Article

SURFER SPOTS: MUNDAKA

| posted on July 22, 2010


Notorious world-class left that breaks like a point on a perfect sand bank
built by a rivermouth. The shifting sand bottom has changed the wave’s
characteristics over the years. Long, hollow, challenging wave when on, best
at low-to-middle tide. Lacks consistency: needs decent size N-NW swell. Get
in by paddling out from the harbor or jumping off the rocks, close to the
take-off zone. No close-outs here unless very big. The deep water channel
should be used to get back out to the line-up if caught inside. The rip is
quite strong so don’t get too far out past the first line-up. Second section
is the next take-off zone about 100 yards farther. Watch out for outside
sets. Shifting peaks, cold water, stormy conditions, regular crowds, and
unreal power can justify a 7’ something gun (Gath helmets are common as
well). Fall is the best for clean conditions, colder water in spring comes
from melting snow. No more harbor development threats. Epic scenery.
Expensive hotels but good camping. Charming harbor village.

The Surf
In the late 70’s the fist surf shops blossomed, but the sport remained
marginal until the mid-80’s. Since then, two surf magazines (360 and Surfer
Rule), a fair number of EPSA (European) contests in Mundaca, Liencres and
Tapia, and an ASP contest in Zarautz, show an obvious growth in wave sports.

Most of the surf is a beach break, which is generally not as hollow or well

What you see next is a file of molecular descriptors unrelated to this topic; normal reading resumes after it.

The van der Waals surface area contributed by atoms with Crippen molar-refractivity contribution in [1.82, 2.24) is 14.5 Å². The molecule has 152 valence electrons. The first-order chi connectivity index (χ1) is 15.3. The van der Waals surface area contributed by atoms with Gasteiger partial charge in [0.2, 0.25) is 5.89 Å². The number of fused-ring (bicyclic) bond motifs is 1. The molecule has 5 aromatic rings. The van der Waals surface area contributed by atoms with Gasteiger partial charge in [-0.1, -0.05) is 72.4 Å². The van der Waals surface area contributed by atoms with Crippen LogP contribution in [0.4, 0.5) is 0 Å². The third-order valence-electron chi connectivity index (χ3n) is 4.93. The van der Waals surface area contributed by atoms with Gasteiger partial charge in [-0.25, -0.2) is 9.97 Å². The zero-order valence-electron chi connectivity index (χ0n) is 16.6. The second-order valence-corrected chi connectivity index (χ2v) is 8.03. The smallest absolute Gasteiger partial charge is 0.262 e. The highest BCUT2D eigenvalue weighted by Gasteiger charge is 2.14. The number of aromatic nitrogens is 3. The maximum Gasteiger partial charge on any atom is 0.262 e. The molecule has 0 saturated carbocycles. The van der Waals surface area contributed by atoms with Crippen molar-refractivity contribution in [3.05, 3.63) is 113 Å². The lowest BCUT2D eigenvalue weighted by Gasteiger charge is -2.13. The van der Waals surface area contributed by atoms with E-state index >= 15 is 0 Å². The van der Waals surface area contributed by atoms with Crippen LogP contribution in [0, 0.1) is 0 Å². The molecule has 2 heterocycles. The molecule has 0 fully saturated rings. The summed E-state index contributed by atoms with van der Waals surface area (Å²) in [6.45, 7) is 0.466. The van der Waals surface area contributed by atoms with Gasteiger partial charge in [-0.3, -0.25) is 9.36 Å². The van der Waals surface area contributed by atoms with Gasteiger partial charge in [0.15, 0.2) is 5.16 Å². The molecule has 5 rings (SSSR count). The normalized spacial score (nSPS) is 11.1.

shaped as in France. Don’t be deceived by the number of spots, most of them
are inconsistent. Dozens of rivermouths produce pretty stable lefts,
however, Mundaca and Rodiles being the most outstanding examples. A
reasonable number of quality reef breaks have been discovered quite
recently, most of them being hidden behind high cliffs, being consequently
less crowded.

Best overall season is October-November if you consider the probability of
getting strong, clean swell together with pleasant temperatures. Spain, with
its northern exposure, definitely required more swell. That means summertime
(June-September) suffers long flat spells; the few W-NW exposed spots are
often close to cities, and are saturated with crowds. Avoid this period, you
would miss the standout reefs and rivermouths that need swell to go off. As
a matter of fact, December to March is a consistent period with cool weather
but real hopes are for high pressure protecting the country against raging
storms, that will bring decent weather and perfect surf. April to May can be
consistent as well but the weather will be more rainy and the rivermouths
will be damn cold.

When trying to make out which region is the more appropriate for good
waves, here are a few facts: First, Pais Vasco offers the cleanest and
warmest surf, enjoys a proximity with more consistent and open beach breaks
of France but may be the most crowded area.

More Info:
•Mundaka es Muerta?
One of the world’s best left-hand sandbars has mysteriously vanished. Will the sand return?